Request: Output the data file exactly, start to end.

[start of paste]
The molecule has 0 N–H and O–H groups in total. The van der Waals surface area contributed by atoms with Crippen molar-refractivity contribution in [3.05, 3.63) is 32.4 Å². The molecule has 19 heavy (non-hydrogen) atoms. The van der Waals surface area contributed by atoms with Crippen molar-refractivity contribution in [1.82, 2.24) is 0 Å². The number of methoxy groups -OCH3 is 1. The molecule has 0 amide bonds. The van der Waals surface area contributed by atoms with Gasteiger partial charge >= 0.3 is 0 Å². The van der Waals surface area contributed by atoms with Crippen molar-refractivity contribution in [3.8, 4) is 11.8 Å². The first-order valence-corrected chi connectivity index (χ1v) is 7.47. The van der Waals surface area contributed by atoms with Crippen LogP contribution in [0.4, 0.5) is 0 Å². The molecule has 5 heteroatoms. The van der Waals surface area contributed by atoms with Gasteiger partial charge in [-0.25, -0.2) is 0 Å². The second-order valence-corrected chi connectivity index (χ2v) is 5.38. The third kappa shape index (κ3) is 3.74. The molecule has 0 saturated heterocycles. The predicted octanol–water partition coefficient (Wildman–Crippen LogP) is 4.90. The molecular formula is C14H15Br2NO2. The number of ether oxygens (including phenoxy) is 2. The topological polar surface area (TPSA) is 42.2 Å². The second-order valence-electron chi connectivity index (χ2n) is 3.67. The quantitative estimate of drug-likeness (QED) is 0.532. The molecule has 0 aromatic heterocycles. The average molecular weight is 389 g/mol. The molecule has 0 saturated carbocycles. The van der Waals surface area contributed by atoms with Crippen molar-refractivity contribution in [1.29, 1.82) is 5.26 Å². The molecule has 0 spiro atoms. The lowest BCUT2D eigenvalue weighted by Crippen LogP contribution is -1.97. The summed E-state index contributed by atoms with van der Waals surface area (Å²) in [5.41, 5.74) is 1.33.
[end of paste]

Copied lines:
The molecule has 0 N–H and O–H groups in total. The van der Waals surface area contributed by atoms with Crippen molar-refractivity contribution in [3.05, 3.63) is 32.4 Å². The molecule has 19 heavy (non-hydrogen) atoms. The van der Waals surface area contributed by atoms with Crippen molar-refractivity contribution in [1.82, 2.24) is 0 Å². The number of methoxy groups -OCH3 is 1. The molecule has 0 amide bonds. The van der Waals surface area contributed by atoms with Gasteiger partial charge >= 0.3 is 0 Å². The van der Waals surface area contributed by atoms with Crippen molar-refractivity contribution in [3.8, 4) is 11.8 Å². The first-order valence-corrected chi connectivity index (χ1v) is 7.47. The van der Waals surface area contributed by atoms with Crippen LogP contribution in [0.4, 0.5) is 0 Å². The molecule has 5 heteroatoms. The van der Waals surface area contributed by atoms with Gasteiger partial charge in [-0.25, -0.2) is 0 Å². The second-order valence-corrected chi connectivity index (χ2v) is 5.38. The third kappa shape index (κ3) is 3.74. The molecule has 0 saturated heterocycles. The predicted octanol–water partition coefficient (Wildman–Crippen LogP) is 4.90. The molecular formula is C14H15Br2NO2. The number of ether oxygens (including phenoxy) is 2. The topological polar surface area (TPSA) is 42.2 Å². The second-order valence-electron chi connectivity index (χ2n) is 3.67. The quantitative estimate of drug-likeness (QED) is 0.532. The molecule has 0 aromatic heterocycles. The average molecular weight is 389 g/mol. The molecule has 0 saturated carbocycles. The van der Waals surface area contributed by atoms with Crippen molar-refractivity contribution in [1.29, 1.82) is 5.26 Å². The molecule has 0 spiro atoms. The lowest BCUT2D eigenvalue weighted by Crippen LogP contribution is -1.97. The summed E-state index contributed by atoms with van der Waals surface area (Å²) in [5.41, 5.74) is 1.33.